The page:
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Protecting yourself against state’s new assisted-suicide law
November 1st, 2016
By Vicki Evans


In what will go down as a dark day in California history, an assisted-suicide law with minimal safeguards took effect June 9.


The End of Life Option Act states that a doctor, or anyone else, can assist in a suicide without being prosecuted for a crime. One can avail himself of assisted suicide if he has been diagnosed with a terminal disease and there is a reasonable prognosis of death within six months. He must be judged by two doctors as having mental capacity to make medical decisions. He then makes two oral requests and one witnessed written request to a doctor, who may then write him a lethal prescription.


The new law is implemented by going to California’s Department of Public Health website and under “Hot Topics” clicking on “End of Life Option Act.” There you will find the check-the-box forms needed.


The patient completes a “Request for An Aid-In-Dying Drug to End my Life in a Humane and Dignified Manner” witnessed by two individuals. The “Attending Physician Checklist & Compliance Form” is a three-page form consisting of a series of boxes the doctor checks off to document eligibility for assisted suicide. On the “Consulting Physician Compliance Form” a second physician checks off similar boxes. Nothing remains but the act of securing the lethal drug and ingesting it.


It takes little imagination to envision how this law puts the vulnerable at risk. Victims of elder abuse are vulnerable to persuasion. Family members or others who stand to inherit could exert subtle pressure by suggesting or encouraging suicide. A nursing home could have motives for moving the patient along. Consider these pitfalls.


The definition of “terminal” only requires the doctor to predict the patient’s death within six months. There is no requirement that he consider the impact of drugs or medical treatments in terms of survival. The fact is, many conditions become terminal if medications or routine treatments are discontinued. A diabetic will die within six months without insulin.


There is no requirement that the two witnesses attesting to the patient’s request know him personally, as long as proof of identity is provided. One witness is allowed to be a relative or someone who stands to inherit. One witness may be the operator or employee of a healthcare facility where the patient resides. Notification of next-of-kin is not required.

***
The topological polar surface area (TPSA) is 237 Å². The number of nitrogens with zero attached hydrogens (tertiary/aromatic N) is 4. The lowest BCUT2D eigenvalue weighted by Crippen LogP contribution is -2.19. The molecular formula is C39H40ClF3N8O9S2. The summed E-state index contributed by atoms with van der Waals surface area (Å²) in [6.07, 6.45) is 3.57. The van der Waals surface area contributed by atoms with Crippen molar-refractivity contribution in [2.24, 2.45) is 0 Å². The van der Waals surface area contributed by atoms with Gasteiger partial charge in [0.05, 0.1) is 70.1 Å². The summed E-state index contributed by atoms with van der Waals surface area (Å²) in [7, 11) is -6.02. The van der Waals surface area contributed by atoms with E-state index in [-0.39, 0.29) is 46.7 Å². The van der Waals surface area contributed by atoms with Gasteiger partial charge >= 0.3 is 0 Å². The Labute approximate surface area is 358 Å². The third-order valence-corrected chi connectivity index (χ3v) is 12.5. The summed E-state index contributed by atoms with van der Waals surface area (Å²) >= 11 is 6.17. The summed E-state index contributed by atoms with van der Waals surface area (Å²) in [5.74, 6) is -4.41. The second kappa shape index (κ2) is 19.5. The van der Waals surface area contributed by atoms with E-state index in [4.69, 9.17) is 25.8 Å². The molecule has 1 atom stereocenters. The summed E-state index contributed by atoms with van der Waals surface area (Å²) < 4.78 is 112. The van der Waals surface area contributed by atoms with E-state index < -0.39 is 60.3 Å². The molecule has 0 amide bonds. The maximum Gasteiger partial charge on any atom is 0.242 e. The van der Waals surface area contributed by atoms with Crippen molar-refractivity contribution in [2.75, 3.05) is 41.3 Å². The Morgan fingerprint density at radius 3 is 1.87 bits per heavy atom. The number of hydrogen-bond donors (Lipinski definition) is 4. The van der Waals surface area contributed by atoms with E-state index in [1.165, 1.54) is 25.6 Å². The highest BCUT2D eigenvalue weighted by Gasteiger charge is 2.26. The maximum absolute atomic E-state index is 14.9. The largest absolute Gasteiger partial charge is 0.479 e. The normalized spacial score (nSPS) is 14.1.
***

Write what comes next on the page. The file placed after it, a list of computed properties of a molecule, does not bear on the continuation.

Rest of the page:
Neither the attending physician nor the consulting physician must be your regular doctor. If your doctor believes you do not have mental capacity or are being pressured, there is no prohibition against “doctor shopping” until a doctor is found who will declare you capable of choosing assisted suicide.


Investigation into violations of the law is prevented by a provision stating that information gleaned from the physician’s assisted-suicide reporting form is not discoverable or compelled to be produced in any civil, criminal or administrative proceeding. This effectively prohibits any inquiry into possible foul play.


Before writing a prescription for death, a doctor must discuss “feasible alternatives” or treatments. But this does not mean the patient has the ability or insurance coverage to access them.


The law does not require the patient to be in the presence of a doctor when the lethal drugs are taken. It only addresses activities up until the drugs are procured. Nothing ensures that one is competent at the time the drugs are taken or that they are knowingly or willingly taken.


So how can you protect yourself? First, call this law what it is: assisted suicide. Language in the law provides that “death resulting from an aid-in-dying drug is not suicide.” Don’t fall for this abuse of the English language.


Be sure your doctor knows your wishes vis-à-vis assisted suicide. If he approves of his patients ending their lives, it may be time for a new doctor.


Beware of check-the-box forms becoming effective upon your signature and/or your doctor’s. This includes these “End of Life Option” forms as well as POLST, “Physician Orders for Life-Saving Treatment.” POLST should only be completed with reference to actual medical conditions. Many healthcare providers try to force the use of POLST. Say no unless circumstances warrant it.


Complete an Advanced Health Care Directive to appoint a trusted surrogate who knows your values and wishes. This will be the person making medical decisions for you if you cannot so it’s vital to appoint someone you trust with your life.


Evans is respect life coordinator for the Archdiocese of San Francisco.


Grief seminar
“Hope for the Holiday,” a seminar on grief, will be held Nov. 19, 2-4 p.m., at St. Mary’s Cathedral Event Center, St. Francis Hall (lower level), 1111 Gough St. at Geary Boulevard, San Francisco. Presenters Deacon Christoph Sandoval and Mercy Sister Elaine Stahl will discuss topics including advance directives, navigating grief for the holidays and “welcoming heaven on the last day of our lives.” The presentation is open to the public and free of charge. Call (415) 567-2020, ext. 218. Visit www.stmarycathedralsf.org.


From November 3, 2016 issue of Catholic San Francisco.






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